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As Watson

Supermarkets taken to task over pesticides

PUBLISHED : Tuesday, 25 August, 2009, 12:00am
UPDATED : Tuesday, 25 August, 2009, 12:00am

Pesticide residues that could cause cancer and disrupt the human endocrine system have been found in some fruit for sale in supermarkets, Greenpeace said yesterday. It called on the government and markets to regulate how much is too much.

The group staged a protest at Vanguard supermarket's office yesterday after finding harmful residues in nine out of 17 apples, pears and peaches from ParknShop branches in Ma On Shan and Guangzhou, and Vanguard branches in Wan Chai and Guangzhou. Among the residues found, the most dangerous were the pesticides chlorpyrifos and dichlorvos, which are listed as highly hazardous by the World Health Organisation.

Greenpeace's food and agriculture campaigner, Lorena Luo Yuan-nan, said harmful pesticide residues were present in many fruit, and that the government and supermarkets lacked regulations targeting these 'invisible killers'. Consumers were vulnerable because they could not protect themselves.

Relevant regulations are in place on the mainland but absent in Hong Kong. Ms Luo urged the relevant parties to start controlling the use of pesticides on fruit and vegetables, which can harm people and the environment. ParknShop and Vanguard could not be reached for comment.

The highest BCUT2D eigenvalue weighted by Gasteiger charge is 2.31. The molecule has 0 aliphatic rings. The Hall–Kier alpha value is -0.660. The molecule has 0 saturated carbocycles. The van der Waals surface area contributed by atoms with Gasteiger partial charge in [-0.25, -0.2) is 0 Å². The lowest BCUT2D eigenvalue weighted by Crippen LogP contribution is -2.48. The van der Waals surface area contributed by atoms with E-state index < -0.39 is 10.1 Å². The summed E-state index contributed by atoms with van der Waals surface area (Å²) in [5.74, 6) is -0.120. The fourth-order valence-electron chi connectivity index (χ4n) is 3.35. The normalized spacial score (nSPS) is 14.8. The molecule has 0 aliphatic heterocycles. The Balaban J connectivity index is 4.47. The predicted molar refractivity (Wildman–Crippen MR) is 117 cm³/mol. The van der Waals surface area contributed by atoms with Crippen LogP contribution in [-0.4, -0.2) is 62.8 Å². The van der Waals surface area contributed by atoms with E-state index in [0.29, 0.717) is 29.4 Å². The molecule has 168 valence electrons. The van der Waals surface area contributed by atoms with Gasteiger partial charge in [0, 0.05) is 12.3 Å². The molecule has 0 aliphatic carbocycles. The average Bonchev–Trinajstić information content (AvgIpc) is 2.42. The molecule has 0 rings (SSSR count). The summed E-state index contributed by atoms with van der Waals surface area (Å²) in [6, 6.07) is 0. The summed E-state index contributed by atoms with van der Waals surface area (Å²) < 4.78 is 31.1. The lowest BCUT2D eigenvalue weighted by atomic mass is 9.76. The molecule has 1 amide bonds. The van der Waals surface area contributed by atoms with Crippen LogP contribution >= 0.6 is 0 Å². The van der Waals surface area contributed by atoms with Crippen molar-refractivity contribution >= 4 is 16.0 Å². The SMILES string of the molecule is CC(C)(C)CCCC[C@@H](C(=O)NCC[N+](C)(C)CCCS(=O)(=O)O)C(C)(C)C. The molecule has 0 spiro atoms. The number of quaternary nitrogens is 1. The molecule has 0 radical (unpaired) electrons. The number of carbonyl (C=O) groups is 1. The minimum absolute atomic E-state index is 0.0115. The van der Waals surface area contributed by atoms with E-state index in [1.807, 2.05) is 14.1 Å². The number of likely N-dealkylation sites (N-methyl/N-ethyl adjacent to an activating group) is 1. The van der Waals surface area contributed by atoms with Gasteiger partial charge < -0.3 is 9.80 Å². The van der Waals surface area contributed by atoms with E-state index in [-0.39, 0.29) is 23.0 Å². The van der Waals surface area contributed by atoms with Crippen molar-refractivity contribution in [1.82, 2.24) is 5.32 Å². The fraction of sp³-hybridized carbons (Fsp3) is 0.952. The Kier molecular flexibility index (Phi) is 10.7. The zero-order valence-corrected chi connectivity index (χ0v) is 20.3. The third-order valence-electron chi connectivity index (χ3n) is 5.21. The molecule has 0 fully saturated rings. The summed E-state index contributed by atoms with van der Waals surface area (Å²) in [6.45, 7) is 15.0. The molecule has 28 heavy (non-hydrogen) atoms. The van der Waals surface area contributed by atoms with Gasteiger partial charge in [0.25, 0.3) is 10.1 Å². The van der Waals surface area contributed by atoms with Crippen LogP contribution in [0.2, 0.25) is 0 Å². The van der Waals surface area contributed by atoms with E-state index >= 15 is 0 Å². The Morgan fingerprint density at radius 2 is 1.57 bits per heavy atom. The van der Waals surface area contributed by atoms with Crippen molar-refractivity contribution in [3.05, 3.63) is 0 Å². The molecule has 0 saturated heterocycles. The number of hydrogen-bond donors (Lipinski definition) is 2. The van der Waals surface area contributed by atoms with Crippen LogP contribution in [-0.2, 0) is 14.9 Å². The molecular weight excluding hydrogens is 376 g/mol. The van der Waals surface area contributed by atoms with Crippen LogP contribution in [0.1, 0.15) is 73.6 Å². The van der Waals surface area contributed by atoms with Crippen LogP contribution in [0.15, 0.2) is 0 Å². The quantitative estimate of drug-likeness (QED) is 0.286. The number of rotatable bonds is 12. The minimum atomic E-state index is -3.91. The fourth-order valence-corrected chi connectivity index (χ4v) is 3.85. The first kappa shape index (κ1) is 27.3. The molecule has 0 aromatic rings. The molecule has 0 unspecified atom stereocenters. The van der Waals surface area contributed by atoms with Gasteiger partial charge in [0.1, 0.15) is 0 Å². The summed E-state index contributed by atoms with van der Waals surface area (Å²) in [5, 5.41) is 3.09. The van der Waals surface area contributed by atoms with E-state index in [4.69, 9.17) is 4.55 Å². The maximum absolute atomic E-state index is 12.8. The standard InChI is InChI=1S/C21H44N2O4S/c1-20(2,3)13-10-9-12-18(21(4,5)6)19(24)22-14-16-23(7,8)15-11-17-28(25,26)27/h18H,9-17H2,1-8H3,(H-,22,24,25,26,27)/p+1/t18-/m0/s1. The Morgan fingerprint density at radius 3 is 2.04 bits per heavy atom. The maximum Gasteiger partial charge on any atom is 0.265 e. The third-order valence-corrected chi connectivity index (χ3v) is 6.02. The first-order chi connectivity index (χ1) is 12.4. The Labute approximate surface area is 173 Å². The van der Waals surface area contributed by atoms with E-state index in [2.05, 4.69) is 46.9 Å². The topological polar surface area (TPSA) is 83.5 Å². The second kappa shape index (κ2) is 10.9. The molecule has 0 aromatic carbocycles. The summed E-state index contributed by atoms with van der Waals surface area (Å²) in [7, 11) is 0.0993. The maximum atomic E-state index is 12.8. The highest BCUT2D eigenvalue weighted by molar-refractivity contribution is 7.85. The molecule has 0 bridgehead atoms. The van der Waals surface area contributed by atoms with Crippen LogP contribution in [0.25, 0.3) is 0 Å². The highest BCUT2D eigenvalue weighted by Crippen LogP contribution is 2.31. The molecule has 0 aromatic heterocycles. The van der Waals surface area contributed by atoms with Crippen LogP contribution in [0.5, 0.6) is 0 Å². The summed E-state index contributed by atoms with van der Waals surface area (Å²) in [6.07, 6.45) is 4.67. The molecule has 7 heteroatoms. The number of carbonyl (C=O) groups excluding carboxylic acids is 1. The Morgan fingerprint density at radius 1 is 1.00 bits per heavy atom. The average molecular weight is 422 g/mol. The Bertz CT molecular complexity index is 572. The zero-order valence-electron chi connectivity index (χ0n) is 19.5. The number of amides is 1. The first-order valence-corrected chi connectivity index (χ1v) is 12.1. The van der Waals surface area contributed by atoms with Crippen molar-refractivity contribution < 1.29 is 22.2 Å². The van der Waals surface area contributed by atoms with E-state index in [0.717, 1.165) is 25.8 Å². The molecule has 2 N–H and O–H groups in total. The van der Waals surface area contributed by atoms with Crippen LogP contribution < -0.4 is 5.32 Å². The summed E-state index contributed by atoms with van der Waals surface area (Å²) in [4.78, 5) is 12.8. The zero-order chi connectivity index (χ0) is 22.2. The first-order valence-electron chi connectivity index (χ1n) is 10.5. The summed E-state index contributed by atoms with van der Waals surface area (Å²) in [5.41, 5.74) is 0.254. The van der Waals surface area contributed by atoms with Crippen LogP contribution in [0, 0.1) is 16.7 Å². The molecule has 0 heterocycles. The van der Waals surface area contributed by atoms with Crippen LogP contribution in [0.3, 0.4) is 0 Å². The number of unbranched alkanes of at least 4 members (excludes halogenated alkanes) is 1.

Wellcome chain marketing manager Annie Sin Pik-kwan said it had its own system of ensuring fruit and vegetables were safe. 'We run lab tests and give instructions to the farmers we use, from time to time, to make sure products we sell are of a good standard,' she said.

Lo Wing-lok, a doctor specialising in infectious diseases, said pesticides has long been a threat because they accumulate in the body, and their bad effects are detected only after consumption over a long period. The residues can lead to decreased sperm counts in men and erratic menstrual periods in women, he said. They can also cause skin irritations.

'It's unacceptable that such pesticides are found in fruit from supermarkets,' he said. 'Consumers can't tell clean from harmful just by the appearance of fruit, and water doesn't wash this away.'